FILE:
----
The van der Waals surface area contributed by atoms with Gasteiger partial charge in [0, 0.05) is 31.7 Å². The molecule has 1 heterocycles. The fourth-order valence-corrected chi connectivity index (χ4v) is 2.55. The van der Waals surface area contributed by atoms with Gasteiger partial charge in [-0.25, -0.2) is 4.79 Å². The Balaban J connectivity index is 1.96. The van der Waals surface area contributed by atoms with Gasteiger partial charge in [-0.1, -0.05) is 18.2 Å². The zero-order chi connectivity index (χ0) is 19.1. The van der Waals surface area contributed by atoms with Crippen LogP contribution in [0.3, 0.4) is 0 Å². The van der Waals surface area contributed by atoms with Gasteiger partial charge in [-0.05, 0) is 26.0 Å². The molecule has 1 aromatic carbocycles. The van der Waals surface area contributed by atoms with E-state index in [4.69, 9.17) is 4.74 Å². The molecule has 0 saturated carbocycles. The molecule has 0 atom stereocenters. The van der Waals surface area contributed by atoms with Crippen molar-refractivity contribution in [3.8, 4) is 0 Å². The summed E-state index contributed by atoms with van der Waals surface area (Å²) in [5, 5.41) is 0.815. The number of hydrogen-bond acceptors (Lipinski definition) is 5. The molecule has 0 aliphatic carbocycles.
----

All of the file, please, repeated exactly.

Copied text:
The van der Waals surface area contributed by atoms with Gasteiger partial charge in [0, 0.05) is 31.7 Å². The molecule has 1 heterocycles. The fourth-order valence-corrected chi connectivity index (χ4v) is 2.55. The van der Waals surface area contributed by atoms with Gasteiger partial charge in [-0.25, -0.2) is 4.79 Å². The Balaban J connectivity index is 1.96. The van der Waals surface area contributed by atoms with Gasteiger partial charge in [-0.1, -0.05) is 18.2 Å². The zero-order chi connectivity index (χ0) is 19.1. The van der Waals surface area contributed by atoms with Crippen LogP contribution in [0.3, 0.4) is 0 Å². The van der Waals surface area contributed by atoms with Gasteiger partial charge in [-0.05, 0) is 26.0 Å². The molecule has 1 aromatic carbocycles. The van der Waals surface area contributed by atoms with E-state index in [4.69, 9.17) is 4.74 Å². The molecule has 0 saturated carbocycles. The molecule has 0 atom stereocenters. The van der Waals surface area contributed by atoms with Crippen molar-refractivity contribution in [3.8, 4) is 0 Å². The summed E-state index contributed by atoms with van der Waals surface area (Å²) in [5, 5.41) is 0.815. The number of hydrogen-bond acceptors (Lipinski definition) is 5. The molecule has 0 aliphatic carbocycles.